Savvy woman can show men the way back

Athens Olympics

August 29, 2004|By LAURA VECSEY

ATHENS - When they post the job for head coach of the U.S. Olympic men's basketball team, there ought to be only one candidate: Dawn Staley - Olympic point guard/Temple University coach/Charlotte Sting player.

She doesn't just have serious game. Did you see the Motown-Philly move she made at the end of the U.S. gold-medal game, when rookie Olympian Sue Bird put the ball into Staley's hands? That was done on purpose. The ball should be in Staley's hands. She's the one with the firm grip - in all ways.

She also has experience, passion, leadership, presence, fortitude, graciousness, bravery and forthright intellect.

If these Olympics taught us anything about the disparity between U.S. men and women and the success of their respective team sports, it's that a shake-up is in order.

The U.S. women hit the Olympics trifecta yesterday.

Lisa Leslie, Sheryl Swoopes and Staley led the basketball team to gold with a win over Australia. The gold-plated trio of veterans looked at each other in the huddle when Australia was up by five and said, "It's time."

It worked. The basketball team joined the U.S. women's soccer and softball teams as Olympic gold medalists.

The guys? No soccer team qualified. No baseball team qualified. No Dream Team was sent here, which is why the guys were playing for the bronze yesterday.

They won that bronze, which was a good thing, mostly because Leslie, Swoopes and Staley didn't want their Olympic retirement party to be soured by medal-less male members of the basketball contingent.

"For males, their aspirations are to play in the NBA, in the NFL, in major league baseball," Staley said. "We just have the Olympics. This is the stage where we can broadcast our talents."

The women's softball/soccer/basketball trifecta was first completed in 1996, and the only thing preventing three consecutive trifectas was the soccer team's second-place finish in Sydney.

Otherwise, it's fairly safe to say the U.S. women are onto something.

That their Olympic prowess is really a testament to their historic lack of professional opportunities is a situation even Staley said she might trade. Gold medals are the epitome, unless you're eligible for $16 million a year from David Stern's more profitable pro league.

But the women are dominant enough to have reigned over three Olympiads, starting when soccer and softball were introduced at Atlanta. They've become a force in the Olympic movement.

It's not bad to be so consistently good.

In that spirit, here's an Olympic epiphany, based on two weeks of watching the U.S. women (of all teams) comport themselves in classy, caring, winning fashion: Make Staley the Olympic basketball coach - and not coach of the women's basketball team.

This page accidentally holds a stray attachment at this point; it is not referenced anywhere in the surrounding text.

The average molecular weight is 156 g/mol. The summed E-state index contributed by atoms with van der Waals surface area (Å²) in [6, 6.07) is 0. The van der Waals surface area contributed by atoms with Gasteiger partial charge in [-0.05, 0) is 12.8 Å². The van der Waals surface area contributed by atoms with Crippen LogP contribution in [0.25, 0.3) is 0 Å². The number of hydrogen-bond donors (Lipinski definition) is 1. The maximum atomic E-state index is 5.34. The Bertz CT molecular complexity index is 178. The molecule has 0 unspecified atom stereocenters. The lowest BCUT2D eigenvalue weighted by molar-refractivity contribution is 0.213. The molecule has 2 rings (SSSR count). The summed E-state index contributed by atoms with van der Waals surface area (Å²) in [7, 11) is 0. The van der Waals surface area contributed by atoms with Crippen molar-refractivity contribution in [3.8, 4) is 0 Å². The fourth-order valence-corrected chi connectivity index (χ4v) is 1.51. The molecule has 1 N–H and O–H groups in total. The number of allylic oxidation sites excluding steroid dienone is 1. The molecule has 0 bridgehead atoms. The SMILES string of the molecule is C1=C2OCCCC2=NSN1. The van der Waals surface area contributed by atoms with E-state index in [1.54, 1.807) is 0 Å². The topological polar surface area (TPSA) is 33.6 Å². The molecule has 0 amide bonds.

Staley lobbied for the women's Olympic coaching job yesterday. She didn't need to. Her rise to the top of U.S. basketball's pool for head coaching candidates is certain.

This Philadelphia-born gift to the game and coach of the women's team at Temple should be in line for Beijing 2008, at least.

In the meantime, we're talking Staley as coach for the guys.



Before the guys show up for the wrong medal game.


U.S. men's coach Larry Brown did not invent the guys' woes, and those shortcomings were too large to be overcome during the five weeks the men's team was together. But neither did he do much to focus attention on solutions.

Time for Brown to go, which he would have anyway. It's an honorary position to serve as Olympic coach, which raises the question: If coaching the NBA stars in the Olympics is an honor, whoever coaches the men next cannot afford to be as negative as Brown was. Nor can the new coach be as divisive or as eager to bemoan the way the U.S. roster was selected.

Also, the new coach can't kvetch about the team not having enough time together to practice or that the young guys don't get it or don't quite act right or whatever else Brown said, suggested or intimated.

Women may cry in basketball. For proof, we give you Houston Comets star Tina Thompson, whose tear ducts were like lawn sprinklers after she won her first Olympic gold medal last night.

But if the U.S. women hoopsters gushed while accepting their gold, the guys whined during this fortnight - or acted befuddled or sulked because they were buried on the bench.

Guess no one ever told rookie Olympian Carmelo Anthony he doesn't know everything there is to know about the game of basketball.

Staley would tell him.

"I'm usually the one getting yelled at by [Staley]," Leslie said.

Staley is the embodiment of why the U.S. women won gold for the third consecutive Olympics. She talks about team and excellence and selflessness and innocence the same way Julie Foudy and Mia Hamm and Joy Fawcett were the force and voice of the women's soccer team, the way Lisa Fernandez is for the three-time gold-medal-winning softball team.

The guess here is that Staley would have better insight into how to get the U.S. guys to buy into the team aspect of the international game.

Staley does not lack job opportunities. The question about what to do now that her Olympic playing days are done isn't relevant. She coaches at Temple, which thinks so much of this passionate, intelligent employee that the university lets Staley play for the Charlotte Sting of the WNBA.

But she could do it.

Come to think of it, so could Foudy and Hamm for men's soccer. For the sake of symmetry - and as a testament to the women's prowess - Hamm will carry the U.S. flag into Olympic Stadium tonight during the closing ceremony.

Fernandez would have been a good choice, too. She could inspire the men of U.S. baseball to start to claim the glory, just like the women.

Medal leaders

Country G S B Tot.

United States 34 38 28 100

Russia 23 26 35 84

China 31 17 14 62

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